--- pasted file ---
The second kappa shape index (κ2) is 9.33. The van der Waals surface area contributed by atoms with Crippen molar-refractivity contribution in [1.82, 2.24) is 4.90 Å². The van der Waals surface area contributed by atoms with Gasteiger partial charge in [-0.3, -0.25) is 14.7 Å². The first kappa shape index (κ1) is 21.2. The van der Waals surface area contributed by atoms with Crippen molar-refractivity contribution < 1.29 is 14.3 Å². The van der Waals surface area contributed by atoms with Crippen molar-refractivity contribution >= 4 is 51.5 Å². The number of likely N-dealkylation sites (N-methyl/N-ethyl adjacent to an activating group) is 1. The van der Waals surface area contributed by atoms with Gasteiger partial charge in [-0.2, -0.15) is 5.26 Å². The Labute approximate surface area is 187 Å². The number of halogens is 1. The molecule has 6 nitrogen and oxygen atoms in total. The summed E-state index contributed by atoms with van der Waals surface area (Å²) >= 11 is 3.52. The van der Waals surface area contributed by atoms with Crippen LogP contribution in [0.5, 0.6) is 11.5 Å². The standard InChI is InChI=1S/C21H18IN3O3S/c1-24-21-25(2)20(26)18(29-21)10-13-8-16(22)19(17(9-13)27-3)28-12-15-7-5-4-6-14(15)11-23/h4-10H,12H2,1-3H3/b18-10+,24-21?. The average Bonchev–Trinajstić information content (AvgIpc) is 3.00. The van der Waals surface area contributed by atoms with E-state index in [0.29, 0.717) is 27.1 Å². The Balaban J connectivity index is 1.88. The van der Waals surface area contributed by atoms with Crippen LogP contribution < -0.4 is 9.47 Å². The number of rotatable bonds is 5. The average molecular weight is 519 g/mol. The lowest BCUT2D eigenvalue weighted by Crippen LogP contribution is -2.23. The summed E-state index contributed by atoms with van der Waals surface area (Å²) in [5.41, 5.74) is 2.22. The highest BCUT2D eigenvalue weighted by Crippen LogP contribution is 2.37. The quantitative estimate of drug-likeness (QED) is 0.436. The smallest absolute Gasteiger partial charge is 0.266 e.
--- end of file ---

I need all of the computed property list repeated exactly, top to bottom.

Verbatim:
The second kappa shape index (κ2) is 9.33. The van der Waals surface area contributed by atoms with Crippen molar-refractivity contribution in [1.82, 2.24) is 4.90 Å². The van der Waals surface area contributed by atoms with Gasteiger partial charge in [-0.3, -0.25) is 14.7 Å². The first kappa shape index (κ1) is 21.2. The van der Waals surface area contributed by atoms with Crippen molar-refractivity contribution < 1.29 is 14.3 Å². The van der Waals surface area contributed by atoms with Crippen molar-refractivity contribution >= 4 is 51.5 Å². The number of likely N-dealkylation sites (N-methyl/N-ethyl adjacent to an activating group) is 1. The van der Waals surface area contributed by atoms with Gasteiger partial charge in [-0.2, -0.15) is 5.26 Å². The Labute approximate surface area is 187 Å². The number of halogens is 1. The molecule has 6 nitrogen and oxygen atoms in total. The summed E-state index contributed by atoms with van der Waals surface area (Å²) >= 11 is 3.52. The van der Waals surface area contributed by atoms with Crippen LogP contribution in [0.5, 0.6) is 11.5 Å². The standard InChI is InChI=1S/C21H18IN3O3S/c1-24-21-25(2)20(26)18(29-21)10-13-8-16(22)19(17(9-13)27-3)28-12-15-7-5-4-6-14(15)11-23/h4-10H,12H2,1-3H3/b18-10+,24-21?. The average Bonchev–Trinajstić information content (AvgIpc) is 3.00. The van der Waals surface area contributed by atoms with E-state index in [0.29, 0.717) is 27.1 Å². The Balaban J connectivity index is 1.88. The van der Waals surface area contributed by atoms with Crippen LogP contribution < -0.4 is 9.47 Å². The number of rotatable bonds is 5. The average molecular weight is 519 g/mol. The lowest BCUT2D eigenvalue weighted by Crippen LogP contribution is -2.23. The summed E-state index contributed by atoms with van der Waals surface area (Å²) in [5.41, 5.74) is 2.22. The highest BCUT2D eigenvalue weighted by Crippen LogP contribution is 2.37. The quantitative estimate of drug-likeness (QED) is 0.436. The smallest absolute Gasteiger partial charge is 0.266 e.